Nepal Prime Minister Sher Bahadur Deuba (file photo). Photograph:( AFP )
After Oli lost the vote of confidence on May 10, when President Bhandari asked a suitable candidate to stake claim to form the government, NC leader Deuba was the clear frontrunner. He submitted his claim, backed with list of 149 MPs in a house with an effective strength of 271, well in time
For 30 years Nepal has endured political instability at the expense of economic development. With Nepal’s supreme court ejecting Prime Minister K P Sharma Oli from office, reinstating the dissolved parliament and ordering appointment of Nepali Congress leader Sher Bahadur Deuba as the prime minister, the instability has taken a new twist.
The apex court’s intervention, the second in five months, alters the balance of power in the country’s constitutional scheme in a way that was never expected or foreseen.
The court’s first intervention came on February 23, when it ordered reinstatement of the house, which President Bidya Devi Bhandari had dissolved, and ordered fresh elections in the wake of the political crisis that erupted in December 20 last.
The crisis was triggered by the power struggle within the ruling Nepal Communist Party (NCP), triggered by Prime Minister Oli’s refusal, midway through his ministry’s term, to step down in favour of former Maoist leader Pushpa Kamal Dahal alias Prachanda.
Himself a former PM, Prachanda was backed by another former PM, Madhav Kumar Nepal, who had also led Oli’s party before its merger with the Maoists.
In the first instance in February, too, a constitution bench of the court had held the dissolution of parliament to be null and void and ordered reinstatement of the house.
Oli, however, held on to office without calling a parliament session until May, when he sought a vote of confidence as required.
Although 124 in the house of 275 were ranged against Oli, who could muster the support of only 93 members, President Bhandari reappointed him as prime minister on the tenuous ground that he was leading the single largest party.
That marked the president as partisan and her emergence as an active political player who had broken out of her ceremonial role as head of state.
After Oli lost the vote of confidence on May 10, when President Bhandari asked a suitable candidate to stake claim to form the government, NC leader Deuba was the clear frontrunner.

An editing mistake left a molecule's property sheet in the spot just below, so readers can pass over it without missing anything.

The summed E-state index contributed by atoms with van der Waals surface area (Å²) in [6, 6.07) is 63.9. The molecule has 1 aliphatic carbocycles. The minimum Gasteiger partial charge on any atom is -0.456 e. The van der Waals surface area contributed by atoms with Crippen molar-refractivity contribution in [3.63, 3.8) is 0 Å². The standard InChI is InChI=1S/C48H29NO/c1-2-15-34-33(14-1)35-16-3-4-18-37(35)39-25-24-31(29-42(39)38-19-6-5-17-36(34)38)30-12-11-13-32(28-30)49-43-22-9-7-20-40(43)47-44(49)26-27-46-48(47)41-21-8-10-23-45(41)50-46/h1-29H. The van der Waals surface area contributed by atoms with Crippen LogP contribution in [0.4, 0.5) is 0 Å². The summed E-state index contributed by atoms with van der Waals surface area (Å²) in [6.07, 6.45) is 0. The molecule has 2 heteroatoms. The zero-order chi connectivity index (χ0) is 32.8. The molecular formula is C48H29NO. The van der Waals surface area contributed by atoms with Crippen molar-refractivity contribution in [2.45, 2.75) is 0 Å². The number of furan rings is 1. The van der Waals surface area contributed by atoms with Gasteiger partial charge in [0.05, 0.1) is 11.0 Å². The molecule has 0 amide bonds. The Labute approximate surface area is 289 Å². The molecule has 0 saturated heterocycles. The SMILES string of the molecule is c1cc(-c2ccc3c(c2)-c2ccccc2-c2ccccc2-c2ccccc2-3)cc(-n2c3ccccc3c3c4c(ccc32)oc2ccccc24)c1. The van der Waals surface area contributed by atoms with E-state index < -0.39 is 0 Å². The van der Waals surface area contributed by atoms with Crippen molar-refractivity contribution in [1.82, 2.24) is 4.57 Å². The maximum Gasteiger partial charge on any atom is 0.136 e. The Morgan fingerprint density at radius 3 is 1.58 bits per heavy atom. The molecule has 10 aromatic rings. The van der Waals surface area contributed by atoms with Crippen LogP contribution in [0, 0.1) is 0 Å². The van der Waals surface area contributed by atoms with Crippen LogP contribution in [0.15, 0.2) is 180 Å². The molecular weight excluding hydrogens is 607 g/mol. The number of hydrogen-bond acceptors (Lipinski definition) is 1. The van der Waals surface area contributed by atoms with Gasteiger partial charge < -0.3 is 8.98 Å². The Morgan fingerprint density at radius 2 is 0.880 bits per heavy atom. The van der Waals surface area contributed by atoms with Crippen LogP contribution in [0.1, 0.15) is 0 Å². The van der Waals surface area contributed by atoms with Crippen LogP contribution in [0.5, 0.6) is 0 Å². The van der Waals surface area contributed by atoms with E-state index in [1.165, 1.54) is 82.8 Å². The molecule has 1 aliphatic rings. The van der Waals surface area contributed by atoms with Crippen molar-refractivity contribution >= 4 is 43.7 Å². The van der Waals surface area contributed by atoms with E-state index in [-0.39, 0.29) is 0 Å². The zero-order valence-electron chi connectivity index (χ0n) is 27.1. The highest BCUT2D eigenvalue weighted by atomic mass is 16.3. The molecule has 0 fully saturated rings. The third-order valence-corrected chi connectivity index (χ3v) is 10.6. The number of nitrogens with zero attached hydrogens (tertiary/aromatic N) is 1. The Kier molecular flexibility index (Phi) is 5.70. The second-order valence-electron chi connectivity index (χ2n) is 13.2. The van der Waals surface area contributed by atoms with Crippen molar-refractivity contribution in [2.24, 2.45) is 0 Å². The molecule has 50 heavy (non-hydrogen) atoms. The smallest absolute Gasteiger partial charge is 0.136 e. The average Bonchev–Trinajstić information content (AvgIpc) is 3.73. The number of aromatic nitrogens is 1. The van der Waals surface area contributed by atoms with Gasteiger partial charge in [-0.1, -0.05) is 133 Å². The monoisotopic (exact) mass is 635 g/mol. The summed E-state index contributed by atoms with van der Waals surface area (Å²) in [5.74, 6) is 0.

He submitted his claim, backed with list of 149 MPs in a house with an effective strength of 271, well in time. Besides NC members, his list included MPs from Prachanda’s Maoist party—which had returned to its original identity, also in May, after the court had struck down its merger with Oli’s Communist Party of Nepal-Unified Marxist Leninist (UML)—a breakaway group of the Samajbadi Janata Party and 23 UML dissidents.
Not to be outdone, Oli also gave a list claiming the support of 153 MPs. His numbers were suspect because it included MPs who were assumed to be bound by party whips.
The president rejected both the claims, dissolved parliament, appointed Oli as PM again and announced fresh elections to be held in November. This was challenged in the supreme court by 146 MPs who filed 30 writ petitions asking the court to uphold Deuba’s claim to be made PM.
In the event, the court’s constitutional bench has upheld their claim which has brought Oli’s spectacular run as prime minister to an ignominious end.
His handsome victory in the 2018 election was perceived to be because he stood up to India during the nearly five-month economic blockade of Nepal in 2015-16; spurned New Delhi’s diktat to postpone promulgation of Nepal’s new constitution; joined issue with India in the UN; and, fought on a nationalist platform boosted by an alliance of the communist parties.
However, it remains to be seen whether the judicial victory based on constitutional correctness would prevail politically and bring back stability to the fractured polity.
Deuba has 30 days to prove his majority. His chances of clearing this floor test depend not only on Nepali Congress MPs but also on Prachanda’s Communist Party (Maoist) and the UML dissidents led by Madhav Nepal. These supporters are certain to extract their pound of flesh to refrain from giving the revolving door of the PM’s office another turn.
Even after winning the vote of confidence, Deuba has to contend with the changed balance of power where the lines between parliament, judiciary and executive are no longer what they were; and, a president who has proved to be interventionist.
In addition to the supreme court and the president, Nepal’s multiparty democracy is also confronted with two big powers, India and China, which seek to influence the course of its politics and policies, and not always discreetly or by diplomatic means.
(The author is Editorial Consultant, WION TV.)
(Disclaimer: The views of the writer do not represent the views of WION or ZMCL. Nor does WION or ZMCL endorse the views of the writer.)